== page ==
This form of a plaintive, but auspicious mazurka would later fill most of LP “Sen dansar vi ut”. It could be the reason why the heroic theme sounds familiar its anecdotal delinquency. Violins, drums and guitars dredge a languid, rustic motif as if overheard at a large, provincial get-together. It would fit the forged innocence of pre-1968 Czech movie. And that is not the only cinematic reminiscence…
When a soliloquy in Swedish gets wrapped in bird chirping, I can’t help thinking about the contemplative visions of Isak Borg in Bergman’s 1957 classic “Wild Strawberries“… Plagued by the prominence of unrelated, black-and-white images, I barely notice the drifting infusion of psych jam. Against the reverberating wails, birds warble, violins oxidize and drums flagellate with cold regularity. The band reconfigures these sources into loosely hanging tassels of accidental counterpoints. At the repugnantly caustic edge of our perceptual apparatus, a wild bird whistles in full-blown contrast with the “rock” side of the band, latent inside a deep, narrowing tunnel. There is no guitar fronting, just the obsessive violin systemism and haunted wailing from deep in the valley. When the smelting guitars finally emerge, the jam is over and we are freed into an immobility of an aviary saturated with twitter, warble and tweet. Great listen for long northern winters.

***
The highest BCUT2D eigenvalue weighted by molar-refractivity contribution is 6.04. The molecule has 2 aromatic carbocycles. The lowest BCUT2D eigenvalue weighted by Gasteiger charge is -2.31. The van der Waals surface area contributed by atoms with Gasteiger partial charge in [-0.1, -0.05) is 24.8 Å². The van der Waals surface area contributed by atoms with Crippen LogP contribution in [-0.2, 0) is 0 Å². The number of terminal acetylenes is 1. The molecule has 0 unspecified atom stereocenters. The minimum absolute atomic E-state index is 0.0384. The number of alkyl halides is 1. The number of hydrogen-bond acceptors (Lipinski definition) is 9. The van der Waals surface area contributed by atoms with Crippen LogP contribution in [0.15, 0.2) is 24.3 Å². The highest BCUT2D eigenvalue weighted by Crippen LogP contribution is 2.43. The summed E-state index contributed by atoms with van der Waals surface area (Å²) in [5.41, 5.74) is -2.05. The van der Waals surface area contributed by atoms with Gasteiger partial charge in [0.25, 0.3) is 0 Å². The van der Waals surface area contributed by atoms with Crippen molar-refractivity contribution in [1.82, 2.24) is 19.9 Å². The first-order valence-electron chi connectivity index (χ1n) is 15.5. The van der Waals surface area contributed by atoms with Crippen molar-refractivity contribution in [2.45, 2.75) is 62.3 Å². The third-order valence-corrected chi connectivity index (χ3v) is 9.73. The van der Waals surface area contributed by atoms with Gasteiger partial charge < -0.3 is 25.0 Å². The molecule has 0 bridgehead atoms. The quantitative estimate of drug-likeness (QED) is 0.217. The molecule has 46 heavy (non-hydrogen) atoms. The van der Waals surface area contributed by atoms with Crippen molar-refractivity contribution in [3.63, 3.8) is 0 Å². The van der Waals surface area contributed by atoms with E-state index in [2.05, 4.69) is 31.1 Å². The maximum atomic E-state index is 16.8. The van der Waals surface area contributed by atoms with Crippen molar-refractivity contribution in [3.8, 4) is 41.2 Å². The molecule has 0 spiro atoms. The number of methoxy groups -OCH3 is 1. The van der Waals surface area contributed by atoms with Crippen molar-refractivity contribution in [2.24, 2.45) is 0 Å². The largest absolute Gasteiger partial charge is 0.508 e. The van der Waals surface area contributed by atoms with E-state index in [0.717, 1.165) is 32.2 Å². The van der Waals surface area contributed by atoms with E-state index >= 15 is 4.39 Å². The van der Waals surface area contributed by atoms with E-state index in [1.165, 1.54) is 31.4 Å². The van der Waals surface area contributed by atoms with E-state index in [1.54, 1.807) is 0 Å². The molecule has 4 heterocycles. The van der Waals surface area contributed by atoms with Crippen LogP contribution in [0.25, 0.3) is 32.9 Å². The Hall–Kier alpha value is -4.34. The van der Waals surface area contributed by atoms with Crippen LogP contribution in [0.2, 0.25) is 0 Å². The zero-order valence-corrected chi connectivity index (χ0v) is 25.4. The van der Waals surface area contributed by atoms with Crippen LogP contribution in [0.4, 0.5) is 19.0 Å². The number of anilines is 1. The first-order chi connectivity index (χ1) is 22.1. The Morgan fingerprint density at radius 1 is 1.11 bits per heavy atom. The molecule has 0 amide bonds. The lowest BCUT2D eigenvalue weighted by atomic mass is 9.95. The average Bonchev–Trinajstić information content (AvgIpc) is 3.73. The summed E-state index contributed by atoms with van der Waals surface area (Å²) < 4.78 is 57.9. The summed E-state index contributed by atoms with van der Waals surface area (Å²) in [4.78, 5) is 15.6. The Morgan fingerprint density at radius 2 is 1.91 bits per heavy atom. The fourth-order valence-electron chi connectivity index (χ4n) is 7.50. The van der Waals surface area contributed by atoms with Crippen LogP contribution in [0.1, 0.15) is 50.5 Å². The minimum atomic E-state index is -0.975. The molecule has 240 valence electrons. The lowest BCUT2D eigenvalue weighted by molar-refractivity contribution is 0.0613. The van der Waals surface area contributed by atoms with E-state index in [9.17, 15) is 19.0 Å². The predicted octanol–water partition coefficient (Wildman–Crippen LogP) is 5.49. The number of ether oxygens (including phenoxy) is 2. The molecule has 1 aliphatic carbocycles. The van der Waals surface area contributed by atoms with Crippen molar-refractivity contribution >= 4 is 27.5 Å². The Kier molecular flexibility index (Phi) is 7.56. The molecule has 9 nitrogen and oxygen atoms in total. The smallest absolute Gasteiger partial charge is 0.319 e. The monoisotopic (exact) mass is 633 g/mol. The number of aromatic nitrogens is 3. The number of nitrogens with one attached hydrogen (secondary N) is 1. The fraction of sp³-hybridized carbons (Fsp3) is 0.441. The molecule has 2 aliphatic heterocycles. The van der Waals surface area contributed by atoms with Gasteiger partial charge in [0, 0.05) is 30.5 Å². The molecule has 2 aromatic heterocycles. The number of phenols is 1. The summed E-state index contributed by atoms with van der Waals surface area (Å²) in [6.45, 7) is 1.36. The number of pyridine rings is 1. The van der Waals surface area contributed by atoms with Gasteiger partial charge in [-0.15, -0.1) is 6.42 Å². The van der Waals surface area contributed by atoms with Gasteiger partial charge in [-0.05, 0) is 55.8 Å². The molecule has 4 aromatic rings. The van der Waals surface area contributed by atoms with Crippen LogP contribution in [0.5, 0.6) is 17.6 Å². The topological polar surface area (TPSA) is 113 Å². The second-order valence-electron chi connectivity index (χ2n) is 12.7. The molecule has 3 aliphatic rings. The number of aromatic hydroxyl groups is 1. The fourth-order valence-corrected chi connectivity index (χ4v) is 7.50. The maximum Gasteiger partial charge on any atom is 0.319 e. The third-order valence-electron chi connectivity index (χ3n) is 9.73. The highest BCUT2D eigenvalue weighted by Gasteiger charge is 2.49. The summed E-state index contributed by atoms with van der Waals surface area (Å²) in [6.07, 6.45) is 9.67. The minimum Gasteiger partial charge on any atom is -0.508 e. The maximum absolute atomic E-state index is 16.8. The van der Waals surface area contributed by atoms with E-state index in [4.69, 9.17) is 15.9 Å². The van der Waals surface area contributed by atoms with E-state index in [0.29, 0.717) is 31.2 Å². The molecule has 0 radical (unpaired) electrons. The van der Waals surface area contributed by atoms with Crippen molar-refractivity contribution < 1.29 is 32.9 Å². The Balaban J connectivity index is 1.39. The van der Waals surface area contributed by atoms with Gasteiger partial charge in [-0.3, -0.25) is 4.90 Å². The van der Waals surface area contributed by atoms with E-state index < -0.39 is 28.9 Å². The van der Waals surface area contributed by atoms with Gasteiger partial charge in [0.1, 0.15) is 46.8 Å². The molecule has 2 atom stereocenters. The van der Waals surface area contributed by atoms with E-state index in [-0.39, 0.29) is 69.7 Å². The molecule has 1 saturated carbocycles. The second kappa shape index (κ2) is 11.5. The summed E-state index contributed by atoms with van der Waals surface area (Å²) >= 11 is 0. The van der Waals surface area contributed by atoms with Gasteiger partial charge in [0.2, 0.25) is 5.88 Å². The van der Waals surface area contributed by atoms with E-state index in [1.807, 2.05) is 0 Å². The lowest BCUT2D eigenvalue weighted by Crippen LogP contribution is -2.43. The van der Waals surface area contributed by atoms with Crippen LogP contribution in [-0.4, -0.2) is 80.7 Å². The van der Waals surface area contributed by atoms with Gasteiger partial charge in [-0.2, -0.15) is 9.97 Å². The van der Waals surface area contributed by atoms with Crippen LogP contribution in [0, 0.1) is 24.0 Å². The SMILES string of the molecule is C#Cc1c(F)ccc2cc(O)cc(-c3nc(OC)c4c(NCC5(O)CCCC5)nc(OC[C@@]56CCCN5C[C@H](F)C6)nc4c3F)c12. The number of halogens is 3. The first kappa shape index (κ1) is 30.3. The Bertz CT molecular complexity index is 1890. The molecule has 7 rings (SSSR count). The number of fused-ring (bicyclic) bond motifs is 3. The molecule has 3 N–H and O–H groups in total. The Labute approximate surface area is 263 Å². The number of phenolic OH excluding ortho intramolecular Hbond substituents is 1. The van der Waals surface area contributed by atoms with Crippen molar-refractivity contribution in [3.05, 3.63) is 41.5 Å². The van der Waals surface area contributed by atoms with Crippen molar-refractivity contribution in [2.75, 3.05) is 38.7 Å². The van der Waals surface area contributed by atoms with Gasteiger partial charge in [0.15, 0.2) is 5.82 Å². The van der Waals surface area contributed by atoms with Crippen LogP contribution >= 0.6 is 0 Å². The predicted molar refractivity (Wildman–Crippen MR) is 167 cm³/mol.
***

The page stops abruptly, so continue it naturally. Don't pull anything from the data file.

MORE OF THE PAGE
Stora David Bagare
This is an old traditional rondo, arranged by the band for acoustic guitar, violin and multiple voices. After the heady jamming apex, this acts as a seductive, joyful refrain. Scurrilous yodeling, offbeat chorus, polyphonic multi-voices, and plain ludic shouting follow incoherently.
Nu är det dax
The record closes with this drunken waltz led by the violins of Tord Bengtsson and Thomas Mera Gartz.
Positions 7 and 9 are most highly recommended, but 4 and 5 include many excellent moments as well.
1. ARBETE OCH FRITID: “Arbete och fritid” (1970)
2. ARBETE OCH FRITID: “Andra LP” (1971)
3. ARBETE OCH FRITID & Rolf LUNDQVIST: “Slottsbergets hambo & andra valser“ (1972)
4. ARBETE OCH FRITID / KUNSTBANDET “Club Jazz 6” (1972)
5. ARBETE OCH FRITID: “Arbete och fritid” (1973)
6. ARBETE OCH FRITID: “Ur spår” (1974)
7. ARBETE OCH FRITID: “Se upp! för livet” 2LP (1976)
8. ARBETE OCH FRITID: “Sen dansar vi ut” 2LP (1977)
9. ARBETE OCH FRITID: “Hallandan” (1978-79)
The band also made a record with Margareta Söderberg, which I have never heard:
Margareta SÖDERBERG & ARBETE OCH FRITID: “Käringstand” (1976)
Shortly after A+F’s closing chapter, Ove Karlsson’s next band recorded a legendary LP – a highly successful relay between the musical sensibilities of the two – very different – decades:
NYA LJUDBOLAGET: “Nya Ljudbolaget“ (1980)